What Trump can learn from Nixon ahead of his Putin meeting

What Trump can learn from Nixon ahead of his Putin meeting
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President TrumpDonald John TrumpEsper sidesteps question on whether he aligns more with Mattis or Trump Warren embraces Thiel label: 'Good' As tensions escalate, US must intensify pressure on Iran and the IAEA MORE is planning to meet one-on-one with President Putin when the two leaders get together on Monday in Helsinki, Finland, before having an expanded meeting to include top advisers.

While some former officials have warned that being alone with Putin is ill-advised — given the former KGB officer’s presumed skill at duping his adversaries — at least one former U.S. president would applaud the move.

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Richard Nixon met one-on-one with Soviet General Secretary Leonid Brezhnev in the White House on June 18, 1973, the day before their Washington summit officially began, with only a single translator present.

 

Nixon told Brezhnev that it was essential that their two nations, where possible, work together to solve problems and that the personal relationship between Brezhnev and himself was key: “If we decide to work together we can change the world.” 

Nixon’s foreign policy accomplishments as president — which included two landmark arms control treaties that helped lower Cold War tensions with the USSR — were largely overshadowed by his later resignation from office after Congress began impeachment proceedings in reaction to the Watergate scandal.

But Nixon’s canny perceptions about the economic and political pressures facing other world leaders and the importance he attributed to personal diplomacy should not be undervalued.

Some 20 years after his own debacle, Nixon took up the cause of supporting Boris Yeltsin and Russia’s challenging transition to democracy and a free-market economy. In a March 1992 memo to President George H.W. Bush entitled “How to Lose the Cold War," Nixon wrote:

“We must remember that while Russia is no longer communist it is still Russian with a centuries old tradition of expansionism and a people who during times of trouble tend to turn to a strong hand — even dictatorship for leadership.”

The prospect of failing to productively seize the moment in the wake of the Soviet collapse compelled Nixon to urge America’s leaders to engage with their Russian counterpart:

“Russia was and is a great power and the Russian-American relationship is the most important relationship that the United States has with any nation in the world,” he stated in March 1994. “First, Russia is the only nation in the world that has the capability to destroy the United States of America. Second, Russia’s cooperation is indispensable in dealing with a number of problems like the current situation in the Mideast.”

Third — and most important, Nixon believed— was that the success or failure of political and economic freedom in Russia would have a profound effect in the world on would-be dictators:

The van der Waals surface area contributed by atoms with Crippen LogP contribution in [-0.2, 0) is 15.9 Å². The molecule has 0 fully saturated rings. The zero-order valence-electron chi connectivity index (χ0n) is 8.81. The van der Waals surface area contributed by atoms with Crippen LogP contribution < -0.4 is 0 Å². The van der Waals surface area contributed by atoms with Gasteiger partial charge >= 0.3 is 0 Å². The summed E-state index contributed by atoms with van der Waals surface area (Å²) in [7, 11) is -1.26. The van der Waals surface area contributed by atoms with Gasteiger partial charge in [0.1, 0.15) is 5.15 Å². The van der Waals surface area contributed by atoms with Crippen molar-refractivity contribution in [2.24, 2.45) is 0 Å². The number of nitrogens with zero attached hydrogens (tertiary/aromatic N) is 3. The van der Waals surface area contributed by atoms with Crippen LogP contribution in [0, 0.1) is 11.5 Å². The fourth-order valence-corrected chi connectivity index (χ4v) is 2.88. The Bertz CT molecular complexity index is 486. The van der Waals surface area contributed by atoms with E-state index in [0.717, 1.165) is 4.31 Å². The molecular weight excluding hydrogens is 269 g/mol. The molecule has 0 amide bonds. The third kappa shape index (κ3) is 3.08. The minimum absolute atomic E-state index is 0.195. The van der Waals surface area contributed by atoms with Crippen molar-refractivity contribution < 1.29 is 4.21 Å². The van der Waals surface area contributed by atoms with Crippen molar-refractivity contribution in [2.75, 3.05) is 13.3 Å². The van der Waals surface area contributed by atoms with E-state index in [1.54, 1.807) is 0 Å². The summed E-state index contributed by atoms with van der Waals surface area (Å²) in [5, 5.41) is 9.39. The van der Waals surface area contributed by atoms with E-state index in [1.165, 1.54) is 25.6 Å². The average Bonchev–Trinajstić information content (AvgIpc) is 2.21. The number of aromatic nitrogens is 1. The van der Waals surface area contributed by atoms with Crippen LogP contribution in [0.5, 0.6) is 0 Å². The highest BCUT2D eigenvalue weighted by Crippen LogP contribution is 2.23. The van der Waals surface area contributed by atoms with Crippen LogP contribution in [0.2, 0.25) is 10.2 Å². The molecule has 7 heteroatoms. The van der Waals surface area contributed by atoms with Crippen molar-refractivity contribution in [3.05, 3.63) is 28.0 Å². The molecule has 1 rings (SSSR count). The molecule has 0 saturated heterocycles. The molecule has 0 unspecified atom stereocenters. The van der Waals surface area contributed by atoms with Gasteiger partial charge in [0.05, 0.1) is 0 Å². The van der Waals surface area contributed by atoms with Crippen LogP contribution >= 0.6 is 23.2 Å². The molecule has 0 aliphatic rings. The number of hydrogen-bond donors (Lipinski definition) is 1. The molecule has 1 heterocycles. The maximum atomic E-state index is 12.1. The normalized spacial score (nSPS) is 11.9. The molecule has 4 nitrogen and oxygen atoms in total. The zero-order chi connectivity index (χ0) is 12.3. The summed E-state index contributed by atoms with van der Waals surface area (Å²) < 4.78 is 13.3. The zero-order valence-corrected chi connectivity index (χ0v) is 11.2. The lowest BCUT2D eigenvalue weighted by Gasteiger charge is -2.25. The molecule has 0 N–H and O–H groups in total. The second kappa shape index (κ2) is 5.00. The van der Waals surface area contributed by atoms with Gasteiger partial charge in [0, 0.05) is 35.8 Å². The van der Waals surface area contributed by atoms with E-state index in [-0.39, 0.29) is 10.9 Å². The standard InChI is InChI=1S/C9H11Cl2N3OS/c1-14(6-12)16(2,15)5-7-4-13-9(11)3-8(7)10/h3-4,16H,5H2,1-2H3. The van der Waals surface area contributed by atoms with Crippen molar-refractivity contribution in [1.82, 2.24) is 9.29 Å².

“If freedom succeeds in Russia, it means that freedom will be the way of the future. Therefore we should work together to make it succeed.”

Shortly before he died in April 1994, Nixon sent a lengthy letter to President Clinton about planning for a post-Yeltsin era. Clinton told aides that he had never read anything as brilliant on the subject. “I was incredibly impressed with the energy and rigor he brought to analyzing this issue.” 

So what can we say today about whether freedom in Russia has succeeded? What is America’s role, if any? Softer touch or stronger hand?

The European Bank for Reconstruction and Development (EBRD) was specifically established in April 1991 to finance the transition of Russia and Eastern Europe toward democracy and open-market economies. The United States was a founding member and still owns 10 percent of its shares — the EBRD’s single largest shareholder.

Following its annexation of Crimea, new funding for Russia has been frozen. As U.S. director of the EBRD, appointed by President Trump and confirmed by the Senate, the historical irony is not lost on me.

But that doesn’t invalidate the strategy of trying to engage with Russia to accomplish objectives in our own nation’s interests.

“When we have differences, we should not assume that they will be overcome by a good personal relationship even at the highest level,” Nixon acknowledged. “They can only be overcome if we recognize them and negotiate in a pragmatic way.”

At the same time, Nixon sought to ratchet down both the danger and the expense inherent in permanent nuclear rivalry: “If, for example, Yeltsin is replaced by a new aggressive Russian nationalist we can kiss the peace dividend good-bye.” 

President Trump has an opportunity — he created it single-handedly — to explore new approaches to long-simmering problems with President Putin and to hammer out innovative solutions. Thanks to heightened defense spending under the Trump administration, we have the bigger hammer.

But the benefits to both nations would be more than worthwhile. As Trump has observed: “If we got along with Russia, that would be a good thing — not a bad thing. And just about everybody agrees with that, except very stupid people.”

Nixon, whose prescience about Russia borders on clairvoyance, would surely agree. And then there’s this: “Dear Donald,” began Nixon’s 1987 letter to the businessman who would be inaugurated as U.S. president in 2017.

Citing the impressions of his wife, Pat, who had watched Trump on a television talk show, Nixon conveyed the prediction that “whenever you decide to run for office you will be a winner!” 

Judy Shelton is author of "The Coming Soviet Crash: Gorbachev's Desperate Pursuit of Credit in Western Financial Markets" (Free Press, 1989). She is the U.S. director of the European Bank for Reconstruction and Development in London.